Murders in the name of ‘Honour’ – Dr. Kavita Suri

Kashmir is faced with conflict situations for the past 26 years which has also impacted its social fabric. One of the consequences of prolonged violence in the valley has been a rise in crimes against women. Such crimes which include physical, sexual, psychological and economic abuse are one of the most widespread violations of human rights. “Honour killings or honour crimes” which, till now, were relatively an unknown phenomenon in J&K, are becoming a reality in the violence-torn state.

“Honour killings’ and ‘honour crimes’ are usually the crimes committed on the young couple intending to marry or having married against the wishes of the community or family members. An honor crime, or honour killing is also the homicide of a member of a family or social group by other members, due to the belief of the perpetrators that the victim has brought dishonor or shame upon the family or community. Victims of honor killings are killed for reasons such as refusing to enter an arranged marriage, being in a relationship that is disapproved by their relatives, having sex outside marriage, becoming the victim of rape, dressing in ways which are deemed inappropriate, or engaging in homosexual relations. Honour killings had been reported in Jordon, Lebanon, Morocco, Pakistan, United Arab Republic, Turkey, Yemen and other Persian Gulf countries besides few western countries such as France, Germany and U.K.  mostly among migrant communities.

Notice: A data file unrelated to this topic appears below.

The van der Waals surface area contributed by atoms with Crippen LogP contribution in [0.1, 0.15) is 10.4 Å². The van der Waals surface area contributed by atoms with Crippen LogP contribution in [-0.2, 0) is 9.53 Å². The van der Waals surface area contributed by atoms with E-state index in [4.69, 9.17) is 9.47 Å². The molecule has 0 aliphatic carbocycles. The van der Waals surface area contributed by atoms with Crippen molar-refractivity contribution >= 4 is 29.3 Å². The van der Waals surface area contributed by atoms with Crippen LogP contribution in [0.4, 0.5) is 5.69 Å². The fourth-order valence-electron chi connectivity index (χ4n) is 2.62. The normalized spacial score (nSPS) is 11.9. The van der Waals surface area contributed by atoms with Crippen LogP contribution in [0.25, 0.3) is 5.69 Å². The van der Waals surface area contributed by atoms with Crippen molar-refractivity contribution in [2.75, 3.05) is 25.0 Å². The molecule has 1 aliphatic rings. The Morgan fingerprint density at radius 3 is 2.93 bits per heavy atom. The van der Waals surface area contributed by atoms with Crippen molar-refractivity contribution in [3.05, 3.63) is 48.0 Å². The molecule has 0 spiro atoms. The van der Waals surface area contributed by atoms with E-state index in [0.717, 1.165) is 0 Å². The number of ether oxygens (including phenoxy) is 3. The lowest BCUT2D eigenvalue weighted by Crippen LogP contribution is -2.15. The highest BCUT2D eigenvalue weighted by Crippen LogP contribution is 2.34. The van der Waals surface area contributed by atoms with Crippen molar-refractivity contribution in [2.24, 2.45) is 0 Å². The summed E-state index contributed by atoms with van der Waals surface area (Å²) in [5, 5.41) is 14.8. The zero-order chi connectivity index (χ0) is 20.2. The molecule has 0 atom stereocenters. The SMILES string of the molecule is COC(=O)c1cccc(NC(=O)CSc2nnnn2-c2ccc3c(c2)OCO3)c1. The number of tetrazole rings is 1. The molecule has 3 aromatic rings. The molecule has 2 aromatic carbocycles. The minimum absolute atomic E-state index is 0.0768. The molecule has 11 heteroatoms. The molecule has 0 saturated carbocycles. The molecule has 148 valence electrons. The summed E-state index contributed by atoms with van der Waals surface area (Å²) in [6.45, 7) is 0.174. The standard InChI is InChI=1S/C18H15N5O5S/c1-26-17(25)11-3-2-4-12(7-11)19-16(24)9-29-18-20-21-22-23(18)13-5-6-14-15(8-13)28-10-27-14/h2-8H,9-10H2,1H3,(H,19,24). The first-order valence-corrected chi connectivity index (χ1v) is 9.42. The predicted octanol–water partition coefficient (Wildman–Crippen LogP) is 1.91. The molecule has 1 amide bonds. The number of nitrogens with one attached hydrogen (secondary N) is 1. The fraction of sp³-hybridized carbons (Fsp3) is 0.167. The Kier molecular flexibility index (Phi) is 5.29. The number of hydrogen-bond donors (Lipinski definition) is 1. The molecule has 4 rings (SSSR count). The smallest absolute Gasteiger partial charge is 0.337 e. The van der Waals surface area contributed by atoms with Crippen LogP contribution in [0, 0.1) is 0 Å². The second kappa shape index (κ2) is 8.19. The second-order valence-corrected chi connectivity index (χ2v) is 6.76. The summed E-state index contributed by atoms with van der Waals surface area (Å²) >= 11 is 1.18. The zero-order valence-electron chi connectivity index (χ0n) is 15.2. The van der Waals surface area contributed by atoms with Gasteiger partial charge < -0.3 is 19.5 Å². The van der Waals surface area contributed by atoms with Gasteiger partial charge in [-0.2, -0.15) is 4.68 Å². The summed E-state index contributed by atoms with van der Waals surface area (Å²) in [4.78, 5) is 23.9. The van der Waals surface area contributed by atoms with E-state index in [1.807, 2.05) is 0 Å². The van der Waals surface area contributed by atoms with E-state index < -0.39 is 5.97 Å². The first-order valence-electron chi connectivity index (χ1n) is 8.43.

In India, “honour killings” are mostly reported from the States of Haryana, Punjab, Rajasthan and U.P. Marriages with members of other castes or the couple leaving the parental home to live together and marry provokes the harmful acts against the couple by the immediate family members. Marriages between the couple belonging to same Gotra (family name) have also often led to violent reaction from the family members or the community members. The Caste councils or Panchayats popularly known as ‘Khap Panchayats’ in Haryana enforce their diktats by assuming to themselves the role of social or community guardians.